A still from a video demonstration of the project. When you click on the map, you get a picture of the actual pothole documented.
News of the Week
Toll Brothers eyes the smart home? My savvy husband noticed that home builder Toll Brothers has registered several new domains that relate to the smart home. The newly acquired domains are,, I reached out to the company, but never heard back. However, as home builders try to find sources of recurring revenue, the idea that they would glom onto the smart home isn't far fetched. For example, KB Homes has an energy efficiency smart home option.

Introducing Lumada, Hitachi's new IoT platform: Hitachi has shifted its former data services business to focus on the internet of things.  The conglomerate, which has more than 900 different businesses, will now have an internal business that helps provide data normalization, analytics and connectivity for projects that Hitachi's business units work on. It also launched an internet of things platform called Lumada which the new division will use to build data analytics and other services. As I've said in a previous newsletter, since the goal in the industrial internet is to make services that are reusable and scalable, it's worth noting that the head of Hitachi's efforts here think it could achieve an 80% re-use rate for efforts it builds for customers.

Look, HP Enterprise has an IoT platform too! Not to be outdone by Microsoft, IBM, Amazon, SAP, Honeywell, Hitachi and a host of startups, HP Enterprises has created an IoT Platform that so far sounds like a data repository as opposed to an offering that delivers device management and provisioning. So, this is more akin to what IBM first launched two years ago when it announced the Internet of Things Foundation Product.  Although, IBM's IoT Foundation effort seemed a little bit more well-defined than what HPE is trying to sell. (WSJ)

Calling all smart home business models: The economic model where people exchange their data and eyeballs for free content works on the web, but it's not going to work for the internet of things. Because connected consumer devices share such personal data with companies and because many require long-term cloud support, just buying a device isn't enough. People don't want to share that data with marketers and it is expensive to support a device online for the 15 or 20-year life cycle of a home appliance. That means the industry will require subscriptions or giant players who are willing to lose money on cloud service to support a connected product in the long term.  (O'Reilly)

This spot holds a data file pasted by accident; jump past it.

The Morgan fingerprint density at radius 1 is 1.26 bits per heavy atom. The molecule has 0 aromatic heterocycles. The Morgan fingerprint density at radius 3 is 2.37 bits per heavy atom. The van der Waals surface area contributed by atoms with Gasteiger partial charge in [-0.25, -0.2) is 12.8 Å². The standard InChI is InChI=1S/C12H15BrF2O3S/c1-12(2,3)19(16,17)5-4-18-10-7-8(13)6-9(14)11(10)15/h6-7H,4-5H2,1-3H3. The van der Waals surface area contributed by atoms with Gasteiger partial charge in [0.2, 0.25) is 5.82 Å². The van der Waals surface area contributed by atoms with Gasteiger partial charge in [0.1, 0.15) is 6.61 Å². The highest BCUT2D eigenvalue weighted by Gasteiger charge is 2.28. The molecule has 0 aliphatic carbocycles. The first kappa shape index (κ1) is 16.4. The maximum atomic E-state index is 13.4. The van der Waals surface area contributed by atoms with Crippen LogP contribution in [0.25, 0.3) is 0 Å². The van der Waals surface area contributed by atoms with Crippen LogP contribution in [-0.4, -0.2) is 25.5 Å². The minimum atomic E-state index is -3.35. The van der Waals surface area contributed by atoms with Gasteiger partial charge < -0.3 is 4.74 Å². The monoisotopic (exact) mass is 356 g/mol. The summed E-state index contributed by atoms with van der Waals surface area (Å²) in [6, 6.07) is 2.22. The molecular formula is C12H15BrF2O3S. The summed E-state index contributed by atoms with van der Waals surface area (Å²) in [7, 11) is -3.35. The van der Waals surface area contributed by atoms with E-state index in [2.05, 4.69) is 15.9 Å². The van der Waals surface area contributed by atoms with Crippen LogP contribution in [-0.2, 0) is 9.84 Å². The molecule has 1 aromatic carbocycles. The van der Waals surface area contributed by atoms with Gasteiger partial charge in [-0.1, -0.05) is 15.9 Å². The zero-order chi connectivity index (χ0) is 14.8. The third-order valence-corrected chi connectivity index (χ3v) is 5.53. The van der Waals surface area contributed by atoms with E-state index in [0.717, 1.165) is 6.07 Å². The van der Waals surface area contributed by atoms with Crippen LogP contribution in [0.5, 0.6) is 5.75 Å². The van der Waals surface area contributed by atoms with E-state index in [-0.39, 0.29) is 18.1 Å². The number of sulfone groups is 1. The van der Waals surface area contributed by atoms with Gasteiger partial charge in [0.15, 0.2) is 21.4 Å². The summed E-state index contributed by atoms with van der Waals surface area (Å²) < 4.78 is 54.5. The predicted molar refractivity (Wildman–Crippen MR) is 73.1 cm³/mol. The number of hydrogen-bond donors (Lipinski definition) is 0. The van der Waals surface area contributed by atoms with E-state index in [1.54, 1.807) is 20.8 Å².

Google's Chirp will take on the Amazon Echo: Two months ago, the news broke that Google was building a voice-activated connected speaker like the Amazon Echo. Now Recode says the project is called "chirp" inside Google and it should be out later this year. It won't be out in time for Google I/O next week, but many of the features it will rely on, such as speech recognition and machine learning, will be covered at the conference.  (Recode)

Hacking diabetes: Tech-savvy parents are building homemade insulin pumps for their kids because the devices are too slow to come on the market. The story can be read as an indictment of slow regulatory process around medical devices, but should probably be read as an enticement for people to start learning to code and understand the tech available to solve problems. For example, in the story, parents admit that the device breaks down and they had to learn to code in order to build one. But the promise of medicine becoming user accessible is getting closer.  (WSJ)

Spotlight on Shodan: "Many people think that the web is the internet." With this quote, this story about Shodan, the search engine for connected devices, kicks off and covers the challenges of securing devices connected online. Now that we connect power plants, webcams and more to the internet, there are millions of openings into residential and corporate networks, many of which aren't password protected. In fact, most people don't realize the dangers of connecting unsecured devices to the internet, but if they read this, they will.  (New Scientist

A new security model for billions of devices: The CEO of blockchain security startup Guardtime has penned an essay discussing how security thinking should evolve for billions of connected devices. The essay focused on data integrity, ensuring that data hasn't been accessed or compromised while stored somewhere. As one expects, he argues that the blockchain distributed database technology might be a good solution for understanding who has accessed data, but he also offers other options as well. (TechCrunch)

The right mindset for IoT: One of the toughest things to grok about the internet of things is how easy it is to take available tech and turn it into something completely different. It just requires a simple shift in mindset. For example, people always go on and on about having a supercomputer in our pocket, but a startup called Pay Your Selfie has focused less on computing power and more on cameras and the societal acceptance of the selfie. With this, they have built a market reach tool that is nothing short of amazing. The app lets people take pictures of themselves using products from specific brands, and then gives those photos to the brands as a sort of focus group done via smartphone pics. It's a great twist on sucking value from today's awesome hardware. (New York Times)